Halfway Lake

Birding

Bald Eagles, osprey, many species of woodpecker and a variety of northern songbirds, like the Yellow Warbler, are common sightings in the park.

Boating

Halfway Lake is ideal for smaller watercraft and offers a boat launch. All other lakes in the park have motor restrictions.

Canoeing

Two Narrows Canoe Route
The Two Narrows Canoe Route begins on Halfway Lake and travels south into Bailey Lake. It is here that you can see nesting Bald Eagles, a Great Blue Heron rookery and the origins of the 2007 forest fire. From there a series of portages and small lakes takes you deep into the heart of the park. The landforms and vegetation in the Two Narrows Lake area is the central natural heritage feature of the park. Ground moraines created by glaciers thousands of years ago lie on top of rolling bedrock cloaked in forests dominated by jack pine, white birch and poplar. The canoeist can then travel back from Trapper Lake along the original route or through Benny Lake. This canoe route can be competed in one day but there are interior campsites for those who wish to spend more time enjoying the solitude. Dawn and dusk offer excellent wildlife viewing opportunities.

Antrim Lake Canoe Route
Located at the northern edge of the park, Antrim Lake is accessed on the east side of highway 144. This day trip offers spectacular scenery including tall cliffs and ample wildlife viewing opportunities. There are a number of secluded sandy beaches that offer quiet picnicking and swimming opportunities.

Fishing

Halfway Lake provides anglers some excellent fishing opportunities for Small-mouth Bass, Northern Pike, Walleye and Lake Trout.

Hiking

Moose Ridge Trail - Rating: Moderate - Length: 2 km, 0.5-1 hour
This trail winds along Raven Lake and up and over a small glacial ridge. This is an excellent trail for families and offers exceptional scenic vistas. 

Echo Pond Trail - Rating: Moderate - Length: 6 km, 1.5 hours
This trail extends from Moose Ridge and continues along Raven Lake and over part of a steeper ridge system. The trail then wanders north along the west shore of Echo Pond where grassy wetlands provide an ideal place for sighting wildlife. Beaver, mink and the majestic moose are regular visitors to this area. Echo Pond Trail connects to the much longer Hawk Ridge Trail. Be sure to watch the trail signsso that you are not hiking onto the longer trail!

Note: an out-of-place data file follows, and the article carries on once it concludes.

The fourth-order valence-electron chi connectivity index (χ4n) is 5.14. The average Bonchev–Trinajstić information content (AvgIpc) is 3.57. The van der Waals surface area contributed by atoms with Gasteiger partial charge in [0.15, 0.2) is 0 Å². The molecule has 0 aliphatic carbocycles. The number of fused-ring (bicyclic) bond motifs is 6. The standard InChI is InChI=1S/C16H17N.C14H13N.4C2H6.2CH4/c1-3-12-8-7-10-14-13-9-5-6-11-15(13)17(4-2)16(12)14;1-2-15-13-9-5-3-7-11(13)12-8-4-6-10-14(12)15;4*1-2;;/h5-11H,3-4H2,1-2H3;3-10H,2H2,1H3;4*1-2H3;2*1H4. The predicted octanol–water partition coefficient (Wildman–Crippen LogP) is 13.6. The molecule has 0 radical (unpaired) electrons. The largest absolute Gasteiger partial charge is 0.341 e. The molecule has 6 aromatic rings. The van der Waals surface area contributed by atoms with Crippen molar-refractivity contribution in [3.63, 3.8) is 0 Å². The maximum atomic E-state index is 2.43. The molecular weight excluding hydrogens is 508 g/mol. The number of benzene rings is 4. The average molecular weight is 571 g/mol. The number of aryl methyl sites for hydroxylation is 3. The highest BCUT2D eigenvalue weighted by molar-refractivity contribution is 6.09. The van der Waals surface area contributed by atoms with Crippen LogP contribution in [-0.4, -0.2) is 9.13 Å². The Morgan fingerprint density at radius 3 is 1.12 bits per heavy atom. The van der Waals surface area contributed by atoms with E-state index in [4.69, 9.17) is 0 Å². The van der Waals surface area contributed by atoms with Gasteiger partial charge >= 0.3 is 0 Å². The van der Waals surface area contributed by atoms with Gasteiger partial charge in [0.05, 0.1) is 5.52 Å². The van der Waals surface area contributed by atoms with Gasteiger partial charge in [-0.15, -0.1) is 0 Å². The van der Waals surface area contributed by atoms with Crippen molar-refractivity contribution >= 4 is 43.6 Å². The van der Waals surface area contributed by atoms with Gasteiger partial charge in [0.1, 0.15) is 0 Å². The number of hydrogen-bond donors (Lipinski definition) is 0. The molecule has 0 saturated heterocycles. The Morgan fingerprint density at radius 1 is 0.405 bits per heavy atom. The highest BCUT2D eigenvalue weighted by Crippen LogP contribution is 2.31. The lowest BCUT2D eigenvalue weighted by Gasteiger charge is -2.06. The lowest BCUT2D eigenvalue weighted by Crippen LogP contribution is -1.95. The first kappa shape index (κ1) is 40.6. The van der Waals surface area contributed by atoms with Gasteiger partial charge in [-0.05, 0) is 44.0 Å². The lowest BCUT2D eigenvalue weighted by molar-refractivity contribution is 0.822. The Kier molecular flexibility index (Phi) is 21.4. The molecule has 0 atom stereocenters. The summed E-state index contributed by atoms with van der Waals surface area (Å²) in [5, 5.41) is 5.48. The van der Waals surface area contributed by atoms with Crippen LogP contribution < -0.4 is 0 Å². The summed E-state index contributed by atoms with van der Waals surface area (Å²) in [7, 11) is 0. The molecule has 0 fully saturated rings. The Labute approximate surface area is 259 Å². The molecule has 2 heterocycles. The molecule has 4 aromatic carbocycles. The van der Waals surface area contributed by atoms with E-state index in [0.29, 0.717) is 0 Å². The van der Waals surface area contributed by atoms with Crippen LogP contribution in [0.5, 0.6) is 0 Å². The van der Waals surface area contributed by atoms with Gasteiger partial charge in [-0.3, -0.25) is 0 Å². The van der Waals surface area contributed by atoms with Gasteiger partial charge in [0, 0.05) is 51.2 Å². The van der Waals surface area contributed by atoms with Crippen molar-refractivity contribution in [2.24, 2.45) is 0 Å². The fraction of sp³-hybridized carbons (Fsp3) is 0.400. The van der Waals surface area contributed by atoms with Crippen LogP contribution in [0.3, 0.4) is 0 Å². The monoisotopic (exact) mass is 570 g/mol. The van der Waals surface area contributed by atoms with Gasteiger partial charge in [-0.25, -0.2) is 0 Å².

Hawk Ridge Trail - Rating: Difficult - Length: 15 km, 6-8 hours
This is the longest and most difficult hiking trail in the park.  Hawk Ridge extends off the northern portion of Echo Pond Trail and travels deep into the heart of the interior. The trail passes through part of the forest devastated by the 2002 tornado when mature trees were instantaneously flattened. The trail visits several lakes including tiny Lost Lake with several low cliffs that provide great vantage points. One of the highlights of the trail is the lookout over Three Island Lake. It alone is worth the trip. There are a few interior campsites located along the last stretch of the trail that the weary hiker can rest for the night. * Interior camping fees apply.

Osprey Heights Trail - Rating: Moderate to Difficult - Length: 6 km, 2 hours
Located on the east side of Highway 144, towards the north end of the park, this trail starts across a short section of low wetland forest before climbing sharply up into the rugged rocky hills of the Canadian Shield. The trail meanders east through mossy clearings, forests and along cliff tops to the edge of Antrim Lake. The Osprey Heights Lookout provides a superb view from over 50 metres above Antrim Lake. This is a great photo opportunity and an ideal place to stop for lunch. The trail then loops back west.

Hunting

Hunting is permitted only in the park addition. For more information contact 705-966-2315 ext 701

Natural Heritage Education

Have you ever wondered how many times a Pileated Woodpecker drums at a tree in just one second? If you have ever contemplated the mysterious world of owls and why the northern night sky dances in the summer then you will want to attend the excellent Natural Heritage Education programs. Park Naturalists offer a complete range of interpretive activities for the entire family. They include guided trail hikes, canoe hikes, campfires, children’s programs and special events. Be sure to visit the Visitor Centre where you can get a firsthand glimpse of the wildlife that call Halfway Lake home. It is here that staff can assist with species identification, provide some history on the park or walk with you while you stroll through the centre looking at the various exhibits.

Swimming

Halfway Lake has excellent swimming in its day-use area and is close to the campground. The large buoyed swimming area and long sandy beach with shallow entry is perfect for children.